Who are your ecommerce site visitors? Could you describe them in detail? Would you be sure of your answers, or would you be taking educated guesses?
Surprisingly, many ecommerce companies have very little understanding of the people they are trying to turn into customers. This leaves them open to a variety of problems, not the least of which include:
- Incorrect or Ineffective Keyword Optimization. Without a clear knowledge of your target population, you may be optimizing your landing, product, home, and blog pages to the wrong individuals. For instance, let’s say you are trying to sell a piece of furniture with drawers. Would you call it a dresser? A chest of drawers? A bureau? What would your target audience call it? As you can see, the more you understand about their use of language and descriptors, the more likely you can be to get their attention.
- Pricing That Doesn’t Work for Visitors. If your ideal client is a thrifty mom, it will be tough to sell high-end products at your ecommerce site. Sometimes, you have to experiment with price ranges. This can be difficult without knowing your perfect customer type.
- Content That Doesn’t Make Any Sense. Millennials don’t speak like baby boomers, and vice versa. College students use different slang than their parents. These are all considerations when creating content for your ecommerce site. Choose a style that doesn’t resonate with visitors, and you will be losing sales in the process.
- PPC Campaigns That Bring in the Wrong Type of People. A pay-per-click (PPC) campaign is only useful if it brings you people who are likely to convert to customers. If individuals without an interest in your products keep landing on your pages, they’ll just abandon you — and you’ll end up paying per click without getting anything in return.
- Revenue Streams That Keep Trending Downward or Flat-Lining. Who wants to run an ecommerce site where it seems like you can never get ahead? A downward or flat-lined trend in sales could have a correlation between the target audience you think you have and the people you should actually be targeting.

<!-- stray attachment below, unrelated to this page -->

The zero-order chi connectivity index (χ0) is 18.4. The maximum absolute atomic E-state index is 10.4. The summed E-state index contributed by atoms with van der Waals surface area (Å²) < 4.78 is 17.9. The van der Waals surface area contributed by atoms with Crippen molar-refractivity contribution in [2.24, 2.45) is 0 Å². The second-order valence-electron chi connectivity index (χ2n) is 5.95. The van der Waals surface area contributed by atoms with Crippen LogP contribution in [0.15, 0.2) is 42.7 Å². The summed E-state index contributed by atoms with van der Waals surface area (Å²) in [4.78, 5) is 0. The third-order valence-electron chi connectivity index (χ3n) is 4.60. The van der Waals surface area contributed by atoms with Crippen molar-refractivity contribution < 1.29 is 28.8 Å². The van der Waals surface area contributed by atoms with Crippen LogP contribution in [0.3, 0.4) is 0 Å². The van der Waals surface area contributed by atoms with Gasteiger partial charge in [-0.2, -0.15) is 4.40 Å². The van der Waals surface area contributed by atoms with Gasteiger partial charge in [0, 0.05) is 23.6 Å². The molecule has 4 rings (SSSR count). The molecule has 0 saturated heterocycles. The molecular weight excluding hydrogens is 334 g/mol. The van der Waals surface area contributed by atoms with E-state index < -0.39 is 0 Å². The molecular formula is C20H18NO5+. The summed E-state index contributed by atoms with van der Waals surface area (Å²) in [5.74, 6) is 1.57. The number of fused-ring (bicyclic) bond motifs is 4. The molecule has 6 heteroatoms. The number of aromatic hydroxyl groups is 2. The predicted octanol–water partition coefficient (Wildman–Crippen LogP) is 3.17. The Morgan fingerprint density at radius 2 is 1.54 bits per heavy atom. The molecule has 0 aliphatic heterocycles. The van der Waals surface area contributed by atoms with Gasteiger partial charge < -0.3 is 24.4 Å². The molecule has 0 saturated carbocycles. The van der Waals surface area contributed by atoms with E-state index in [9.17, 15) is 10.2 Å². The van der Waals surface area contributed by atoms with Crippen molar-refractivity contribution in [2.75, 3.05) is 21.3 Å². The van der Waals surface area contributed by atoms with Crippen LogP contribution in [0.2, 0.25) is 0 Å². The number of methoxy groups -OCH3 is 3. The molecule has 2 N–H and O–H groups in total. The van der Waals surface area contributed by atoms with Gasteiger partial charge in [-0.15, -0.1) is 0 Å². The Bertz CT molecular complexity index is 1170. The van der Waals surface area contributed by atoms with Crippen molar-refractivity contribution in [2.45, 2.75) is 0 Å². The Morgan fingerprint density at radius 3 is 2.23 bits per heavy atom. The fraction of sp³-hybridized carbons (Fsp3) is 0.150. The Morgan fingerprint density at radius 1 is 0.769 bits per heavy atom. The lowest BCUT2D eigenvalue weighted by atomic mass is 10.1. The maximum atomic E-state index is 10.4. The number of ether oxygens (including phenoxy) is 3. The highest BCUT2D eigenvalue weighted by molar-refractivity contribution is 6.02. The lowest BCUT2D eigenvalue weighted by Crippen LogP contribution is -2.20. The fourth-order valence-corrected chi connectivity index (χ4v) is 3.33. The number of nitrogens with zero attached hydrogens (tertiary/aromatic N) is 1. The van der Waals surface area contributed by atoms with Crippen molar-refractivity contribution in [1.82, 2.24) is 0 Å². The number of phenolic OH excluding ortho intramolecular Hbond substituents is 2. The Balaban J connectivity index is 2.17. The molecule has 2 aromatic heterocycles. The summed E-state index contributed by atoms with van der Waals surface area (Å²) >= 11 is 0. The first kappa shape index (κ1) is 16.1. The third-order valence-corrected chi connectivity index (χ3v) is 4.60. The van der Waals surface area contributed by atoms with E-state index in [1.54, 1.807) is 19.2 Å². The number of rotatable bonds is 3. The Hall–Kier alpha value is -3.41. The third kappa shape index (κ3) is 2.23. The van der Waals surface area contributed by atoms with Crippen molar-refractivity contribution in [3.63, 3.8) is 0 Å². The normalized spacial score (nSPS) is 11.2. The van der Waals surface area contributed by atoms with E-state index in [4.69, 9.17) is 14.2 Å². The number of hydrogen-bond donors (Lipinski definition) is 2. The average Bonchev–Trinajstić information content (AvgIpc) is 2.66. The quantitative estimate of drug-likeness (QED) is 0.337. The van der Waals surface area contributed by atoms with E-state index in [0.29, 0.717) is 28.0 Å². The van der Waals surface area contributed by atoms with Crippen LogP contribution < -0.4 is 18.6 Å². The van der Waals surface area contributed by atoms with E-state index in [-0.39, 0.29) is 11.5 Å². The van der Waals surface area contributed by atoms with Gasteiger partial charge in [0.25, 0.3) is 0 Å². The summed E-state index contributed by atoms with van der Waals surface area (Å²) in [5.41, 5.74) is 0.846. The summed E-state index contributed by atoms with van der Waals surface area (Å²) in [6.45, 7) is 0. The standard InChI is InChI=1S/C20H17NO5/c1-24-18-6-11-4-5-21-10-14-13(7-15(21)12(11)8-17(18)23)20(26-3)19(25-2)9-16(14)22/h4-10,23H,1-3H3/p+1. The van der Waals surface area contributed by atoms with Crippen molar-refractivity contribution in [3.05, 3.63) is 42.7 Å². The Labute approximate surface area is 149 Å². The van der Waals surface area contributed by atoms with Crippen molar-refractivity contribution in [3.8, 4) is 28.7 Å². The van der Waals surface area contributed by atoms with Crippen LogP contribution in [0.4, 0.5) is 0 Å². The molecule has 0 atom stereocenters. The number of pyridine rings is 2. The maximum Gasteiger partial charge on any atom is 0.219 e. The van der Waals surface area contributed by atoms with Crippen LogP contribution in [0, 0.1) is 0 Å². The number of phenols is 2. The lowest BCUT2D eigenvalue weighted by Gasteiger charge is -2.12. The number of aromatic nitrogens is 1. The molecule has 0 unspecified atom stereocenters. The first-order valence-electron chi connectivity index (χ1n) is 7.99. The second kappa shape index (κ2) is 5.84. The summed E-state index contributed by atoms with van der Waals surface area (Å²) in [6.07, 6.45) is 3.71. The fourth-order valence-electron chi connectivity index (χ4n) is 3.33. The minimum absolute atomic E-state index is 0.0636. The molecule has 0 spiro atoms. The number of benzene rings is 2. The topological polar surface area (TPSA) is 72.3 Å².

Obviously, there are other issues that come from having little understanding of your preferred buying population. However, these alone make it imperative for you to start taking steps toward getting to know your customers much better.
How to Get Information About Your Audience Members
What’s the best way to get insider info about your audience members? There’s honestly no one method. Instead, it’s a good idea to try a combination of several:
- Send a Customer Survey to Your Current Customers. Offer a special coupon for completing the survey, and make sure you ask pointed, relevant questions. You should get a wealth of data back, and you can use that data to help you tweak your content and ad copy.
- Analyze What Your Biggest Competition Is Doing. Who are they targeting with their PPC ads, other ads, and site content? You can skip a huge learning curve by checking them out and seeing if their content makes sense.
- See Who Is Talking About You on Social Media. If you have a social media page — and you should — you can see who is following you and sharing your products/story. You’ll be able to build a profile of your average customer over time using the information you cull from social platforms.
- Read Product Reviews, If applicable. Do you allow customers to leave reviews on your website? Read them over and glean data about the reviewers.
- Dive Into Your Google Analytics. Google Analytics can start to tell you a lot about who is visiting your site, such as where they are coming from and how long they are staying. You can also see the keywords they are using to find you, which will help you in understanding their psychological searching and buying habits.
Is this an exact science? No. You’ll always have outliers who surprise you by becoming buyers and fans. But you should definitely have some key buying types in mind. Just having great products available isn’t enough. As an ecommerce site owner, you need to know who is most apt to want your items. Then, you can encourage them to make purchases by highlighting your product’s advantages that are most meaningful to them.